The disc, by the way, was a collection of duets sung by Elisabeth Schwarzkopf and Irmgard Seefried. As you might guess, you can go to the Internet right now and download it in about two seconds.

I was pretty much the last person to switch to a metal driver, too, and to other metal “woods.” I thought they were cheating. So did Jack Nicklaus. But eventually he switched, and I did too. If Nicklaus was relenting, everyone had to. Would I have been late to switch from hickory shafts as well? I hope not, but I fear so.

Few things are easier or more pleasurable than buying books over the Internet. Click, click, click — bingo. Couple of months ago, I learned about memoirs written by Paul Gore-Booth, a British diplomat, in 1974. The book has long been out of print. But thanks to — one of the greatest things since the wheel — I had it in about a week.

Equally easy and pleasurable is the buying of CDs. Or the downloading of music that would be on CDs, if we needed CDs (or audiocassettes, or LPs). But to hell with buying: What about music that’s free? Several weeks ago, I wrote a piece on the Russian composer Rodion Shchedrin. I asked his “people” to send me an assortment of CDs. These recordings did not reach me in time. But no problem: I found pretty much all the music I desired via YouTube — an invention so great, it dusts AbeBooks, and almost the wheel.

#page#The Internet is great when you know what you want. But I must say I like shops — liked shops — for browsing. I’m told you can browse on the Internet, and I’m sure it’s true. But I haven’t quite learned how to do it. I do know this: You can click on a link to sample a CD before buying it. That’s the modern equivalent of those listening booths. (No scratching.)

Earlier, I mentioned the neighborhood I live in: It’s the lower Upper West Side of Manhattan, to use a term I believe I coined. Recently, we lost the gigantic Barnes & Noble that sat on the corner of 66th and Broadway. Some of my neighbors think it’s the end of civilization. Of course, they thought it was the end of civilization when Barnes & Noble came to these parts in the 1980s. Ewww, a chain! It was threatening the beloved local establishment Shakespeare & Co. — an establishment not so beloved that the locals kept it in business.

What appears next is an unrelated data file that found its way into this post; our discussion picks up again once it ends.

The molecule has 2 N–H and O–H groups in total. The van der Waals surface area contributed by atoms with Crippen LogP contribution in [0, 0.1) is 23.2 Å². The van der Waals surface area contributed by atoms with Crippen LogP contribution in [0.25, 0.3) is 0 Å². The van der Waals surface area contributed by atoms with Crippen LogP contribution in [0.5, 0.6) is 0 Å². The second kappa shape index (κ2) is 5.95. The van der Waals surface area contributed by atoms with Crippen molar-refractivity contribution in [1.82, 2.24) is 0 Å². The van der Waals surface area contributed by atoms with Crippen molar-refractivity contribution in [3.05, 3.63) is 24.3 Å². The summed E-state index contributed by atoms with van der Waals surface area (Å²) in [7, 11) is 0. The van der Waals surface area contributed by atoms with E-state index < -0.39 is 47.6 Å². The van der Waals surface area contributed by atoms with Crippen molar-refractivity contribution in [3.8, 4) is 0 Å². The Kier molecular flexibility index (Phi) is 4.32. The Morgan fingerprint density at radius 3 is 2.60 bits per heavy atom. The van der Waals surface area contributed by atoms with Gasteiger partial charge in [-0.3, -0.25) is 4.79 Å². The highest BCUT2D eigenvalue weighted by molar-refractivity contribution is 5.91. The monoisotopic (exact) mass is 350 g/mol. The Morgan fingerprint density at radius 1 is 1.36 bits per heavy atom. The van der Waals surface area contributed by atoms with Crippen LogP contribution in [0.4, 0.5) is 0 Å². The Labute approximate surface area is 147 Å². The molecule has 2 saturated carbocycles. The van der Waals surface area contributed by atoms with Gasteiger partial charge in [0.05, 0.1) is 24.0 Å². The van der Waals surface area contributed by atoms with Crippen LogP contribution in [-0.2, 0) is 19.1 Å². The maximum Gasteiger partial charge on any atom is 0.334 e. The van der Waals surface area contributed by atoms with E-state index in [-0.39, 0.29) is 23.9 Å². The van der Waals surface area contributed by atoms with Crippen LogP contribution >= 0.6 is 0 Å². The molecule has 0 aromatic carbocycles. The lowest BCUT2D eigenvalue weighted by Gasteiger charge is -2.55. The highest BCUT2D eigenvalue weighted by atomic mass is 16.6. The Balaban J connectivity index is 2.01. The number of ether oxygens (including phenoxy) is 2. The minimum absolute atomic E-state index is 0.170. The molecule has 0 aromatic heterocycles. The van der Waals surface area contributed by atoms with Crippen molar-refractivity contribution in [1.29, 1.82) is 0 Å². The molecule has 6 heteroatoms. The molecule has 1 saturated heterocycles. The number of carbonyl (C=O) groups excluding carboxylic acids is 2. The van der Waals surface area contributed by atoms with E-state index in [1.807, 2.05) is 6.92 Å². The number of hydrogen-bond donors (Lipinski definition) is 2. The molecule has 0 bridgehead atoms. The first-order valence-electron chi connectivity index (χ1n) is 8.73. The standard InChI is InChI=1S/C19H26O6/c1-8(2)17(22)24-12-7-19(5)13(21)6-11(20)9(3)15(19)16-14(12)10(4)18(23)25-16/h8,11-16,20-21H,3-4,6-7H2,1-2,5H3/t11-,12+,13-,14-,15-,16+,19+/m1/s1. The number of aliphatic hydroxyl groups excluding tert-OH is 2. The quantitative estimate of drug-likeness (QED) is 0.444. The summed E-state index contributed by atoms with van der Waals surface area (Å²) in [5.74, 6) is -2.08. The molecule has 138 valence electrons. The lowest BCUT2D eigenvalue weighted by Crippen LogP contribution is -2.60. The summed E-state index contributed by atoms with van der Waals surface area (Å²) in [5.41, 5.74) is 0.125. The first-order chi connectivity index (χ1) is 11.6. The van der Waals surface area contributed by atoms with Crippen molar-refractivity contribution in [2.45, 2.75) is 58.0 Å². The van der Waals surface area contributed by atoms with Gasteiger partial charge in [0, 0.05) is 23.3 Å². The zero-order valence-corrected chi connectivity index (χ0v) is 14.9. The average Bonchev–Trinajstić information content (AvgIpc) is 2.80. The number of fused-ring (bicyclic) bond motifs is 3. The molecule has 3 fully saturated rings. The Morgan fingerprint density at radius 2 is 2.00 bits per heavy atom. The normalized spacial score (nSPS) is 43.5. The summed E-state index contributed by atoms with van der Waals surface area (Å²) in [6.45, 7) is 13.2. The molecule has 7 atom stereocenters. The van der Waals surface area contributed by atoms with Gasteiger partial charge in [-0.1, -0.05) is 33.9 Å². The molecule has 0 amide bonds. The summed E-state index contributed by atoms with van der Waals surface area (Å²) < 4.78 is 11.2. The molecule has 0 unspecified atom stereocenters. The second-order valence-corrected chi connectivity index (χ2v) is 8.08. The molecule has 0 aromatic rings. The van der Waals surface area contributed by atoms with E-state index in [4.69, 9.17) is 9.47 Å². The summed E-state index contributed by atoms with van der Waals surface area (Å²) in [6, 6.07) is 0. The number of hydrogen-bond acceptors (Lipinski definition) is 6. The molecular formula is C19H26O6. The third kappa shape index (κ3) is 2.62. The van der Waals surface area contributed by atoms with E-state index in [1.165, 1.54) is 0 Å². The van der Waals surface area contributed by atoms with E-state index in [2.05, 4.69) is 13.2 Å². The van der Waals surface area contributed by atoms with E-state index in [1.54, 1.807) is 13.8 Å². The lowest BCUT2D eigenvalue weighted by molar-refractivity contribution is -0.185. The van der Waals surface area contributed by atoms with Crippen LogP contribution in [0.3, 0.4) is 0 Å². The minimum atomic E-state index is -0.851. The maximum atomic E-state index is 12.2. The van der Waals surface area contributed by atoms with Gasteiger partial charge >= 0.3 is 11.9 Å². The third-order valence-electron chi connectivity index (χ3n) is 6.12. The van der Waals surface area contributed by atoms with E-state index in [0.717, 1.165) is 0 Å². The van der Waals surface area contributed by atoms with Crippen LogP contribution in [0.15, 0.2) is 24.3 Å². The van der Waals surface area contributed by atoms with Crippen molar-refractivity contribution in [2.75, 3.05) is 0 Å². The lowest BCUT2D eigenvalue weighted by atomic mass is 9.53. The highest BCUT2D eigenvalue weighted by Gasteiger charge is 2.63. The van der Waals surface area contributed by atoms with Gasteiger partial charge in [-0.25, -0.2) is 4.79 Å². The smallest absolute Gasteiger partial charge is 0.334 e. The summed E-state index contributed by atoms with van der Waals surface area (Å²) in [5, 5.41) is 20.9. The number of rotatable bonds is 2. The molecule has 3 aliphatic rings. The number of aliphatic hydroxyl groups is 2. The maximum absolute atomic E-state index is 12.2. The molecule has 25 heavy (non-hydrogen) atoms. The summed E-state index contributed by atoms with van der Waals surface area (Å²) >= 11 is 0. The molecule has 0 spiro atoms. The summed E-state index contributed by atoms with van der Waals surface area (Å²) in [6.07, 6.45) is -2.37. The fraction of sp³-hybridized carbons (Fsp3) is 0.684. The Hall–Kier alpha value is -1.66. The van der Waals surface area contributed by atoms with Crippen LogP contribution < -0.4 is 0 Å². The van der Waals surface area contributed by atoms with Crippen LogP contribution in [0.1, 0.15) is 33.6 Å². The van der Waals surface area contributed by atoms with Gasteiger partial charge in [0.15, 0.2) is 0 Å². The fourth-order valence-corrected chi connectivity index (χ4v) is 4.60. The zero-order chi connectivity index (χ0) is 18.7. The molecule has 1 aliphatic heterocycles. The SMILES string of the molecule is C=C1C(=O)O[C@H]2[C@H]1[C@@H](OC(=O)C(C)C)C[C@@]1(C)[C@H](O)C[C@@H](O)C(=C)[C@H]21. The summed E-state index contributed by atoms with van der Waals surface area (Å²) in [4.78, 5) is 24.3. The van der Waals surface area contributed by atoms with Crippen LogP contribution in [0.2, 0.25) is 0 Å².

A few years ago, we lost our gigantic Tower Records, which sat across Broadway from the recently defunct Barnes & Noble. These two stores constituted a browser’s paradise. You could flit across the street, gorging yourself on books and music. People would spill out of a concert or opera at Lincoln Center, and go to Tower to buy a recording of music they had just heard. You met, or at least noticed, some interesting types in these stores. Now you bowl alone, so to speak: tapping and clicking at your computer.

And the Internet is not necessarily the Speed King. Ordering by computer is fast, of course. But you know how you can get your book or CD faster? By popping into the store and walking out with the thing. Say you need a gift, to take to your dinner hosts. If the Internet is your only option, you have to order well ahead.

Look, I’m not a nostalgist. Let me share with you an e-mail I received from my mother, about an hour ago. (She has no idea I’m writing about Borders, and I quote her without permission, of course.) She lives in the woods outside of Ann Arbor. She writes, “Quite annoyed at people mourning the demise of badly managed Borders.” Mother is blunt. Once, she was asked why she didn’t want to go to a particular restaurant, much praised. She said, “The food is bad, the carpet is dirty, and the waitresses are surly.” Anyway, in her e-mail, she continues, “Our public libraries are magnificent. Even my hokey district one has latte, etc., and will find any book you want in a day or two.”

No, I’m not a nostalgist. But neither am I a “Couéist,” as Bill Buckley liked to say: someone who believes that things are getting better every day. Some things do, some things don’t. There are young people — not all that young anymore, come to think of it — who have never held a newspaper or a magazine in their hands. They have read online. Pretty soon, there will be young people, and not-so-young people, who have never held a book: They have Kindled.

I think this new age for media is a bonanza, a multifaceted gift to mankind. But you’ll understand, I bet, if I offer one cheer for bricks and mortar, and quirky staffs, and popping in and out. You’ll understand, too, if I shed a tear — half a tear — for the dear old Borders Book Shop.